2 men die from injuries in Redstone Arsenal explosion

Kim Henry briefs media on explosion
Kim Henry briefs media on explosion
Redstone Arsenal gate 3
Redstone Arsenal gate 3
Crews waiting at gate 3 to get on the Arsenal
Crews waiting at gate 3 to get on the Arsenal

HUNTSVILLE, AL (WAFF) - Redstone Officials have released the names of the two men who died  after an explosion at Redstone Arsenal Wednesday morning.

Officials identified the men as Jerry A. Grimes, 58, of Hartselle and James R. Hawke ,53, of Hazel Green. At this time, arrangements have not been announced.

Both were employed by a Redstone Contract partner that provides technical support to the U.S. Army elements at Redstone, AMTEC Corporation of Huntsville.

Redstone released this statement at 4:00 p.m. Thursday afternoon:

"We are deeply saddened by these events and remain steadfast to our commitment to investigate the situation, discover the cause and work to prevent future incidents from occurring.

Amtec expresses sincere thanks to staff and personnel at Redstone Arsenal, to the Huntsville community and to others for their response to yesterday's events. 

A memorial fund has been set up at Redstone Federal Credit Union for the benefit of the surviving spouses and their families."

"We who are a part of Team Redstone share a close bond," said Maj. Gen. Jim
Myles, Commanding General of AMCOM and Redstone Arsenal "When one of our own
is hurt it affects us all. Our thoughts and prayers go out to the family
members and friends of those who passed away."

The explosion happened at 8:45 Wednesday morning at Aviation Missile Research Development and Engineering Center test area 10 at building 7352 on Flicker Road, near Gate 3.

Both patients were transported by Med-Flight to University of Alabama at Birmingham Hospital's Burn Center where they later passed away.

One HEMSI paramedic described the scene Wednesday as "horrific." Another responder said the area where the explosion happened is a heavy demolition site. They have been testing there for days.

Arsenal officials said the building was specifically designed for processing ammonium perchlorate, an oxidizer used in solid rocket propellants in both manned and unmanned rocket vehicles, and the building recently passed safety inspections.

"The glass went up and out.  Of course the metal sidings of the buildings got blown away," said Col. Pastorelli.  "They're designed that in case something happens, they blow away to get as much as the hazardous constituents away from the individual as possible."

Trained safety and fire personnel have rendered the site of the explosion
safe (contained) and there is no environmental impact.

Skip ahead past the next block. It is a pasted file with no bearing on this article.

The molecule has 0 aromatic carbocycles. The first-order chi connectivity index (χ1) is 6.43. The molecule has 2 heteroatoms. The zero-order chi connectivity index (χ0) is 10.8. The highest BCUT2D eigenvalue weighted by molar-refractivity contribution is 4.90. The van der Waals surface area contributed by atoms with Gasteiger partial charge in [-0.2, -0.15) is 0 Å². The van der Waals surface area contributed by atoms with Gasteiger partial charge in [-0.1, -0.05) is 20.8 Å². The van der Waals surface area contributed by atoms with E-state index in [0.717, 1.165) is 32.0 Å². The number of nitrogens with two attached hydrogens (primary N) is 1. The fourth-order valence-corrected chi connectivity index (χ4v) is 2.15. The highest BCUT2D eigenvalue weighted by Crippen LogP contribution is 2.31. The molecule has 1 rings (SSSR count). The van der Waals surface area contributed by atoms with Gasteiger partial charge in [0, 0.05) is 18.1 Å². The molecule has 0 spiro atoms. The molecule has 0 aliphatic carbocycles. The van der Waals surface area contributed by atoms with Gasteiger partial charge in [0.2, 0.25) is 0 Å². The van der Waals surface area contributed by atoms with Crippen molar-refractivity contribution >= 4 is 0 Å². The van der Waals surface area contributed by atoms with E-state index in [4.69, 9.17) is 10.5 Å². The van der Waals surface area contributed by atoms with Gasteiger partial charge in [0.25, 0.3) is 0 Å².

"We have vacuum systems when something like this triggers, systems come on, suck all the necessary dangerous gases away capture them or vent them out into the environment which in large quantities and in an open space environment like this. there is no harm to any individuals," said Garrison Commander Col. Robert Pastorelli when asked about decontamination efforts.

"While this is highly dangerous work, our civilians and service members at Redstone Arsenal take pride in their stellar safety record," said  Congressman Parker Griffith.

This is considered a class 'A' incident, so the installation commander will initiate a safety investigation.

Redstone released this statement:

"Daily, the Soldiers, Civilians and Contract Partners (AMTEC) of Team Redstone work together toward the common goal of serving those who serve our nation.  Although we strive to impose the highest safety standards and constantly improve the safety of our workplace, the work that we perform is inherently dangerous work.  We follow very stringent safety standards and
train continuously to make sure those standards are observed.

We are deeply saddened by these events and remain steadfast to our commitment to investigate the situation, discover the cause and work to prevent future incidents from occurring."

Redstone Arsenal was built in 1941 to produce convention chemical ammunition for WWII. Later, Dr. Werner von Braun and his team developed the first ballistic missile. That led to NASA's Marshall Space Flight Center in 1960.

Redstone is now home to the Army Aviation and Missile Command. Redstone serves 157,223 Soldiers (active, retired and dependents) and 27,620 civilians.

Redstone is 37,910 acres and has 11.7 million square feet of building space.

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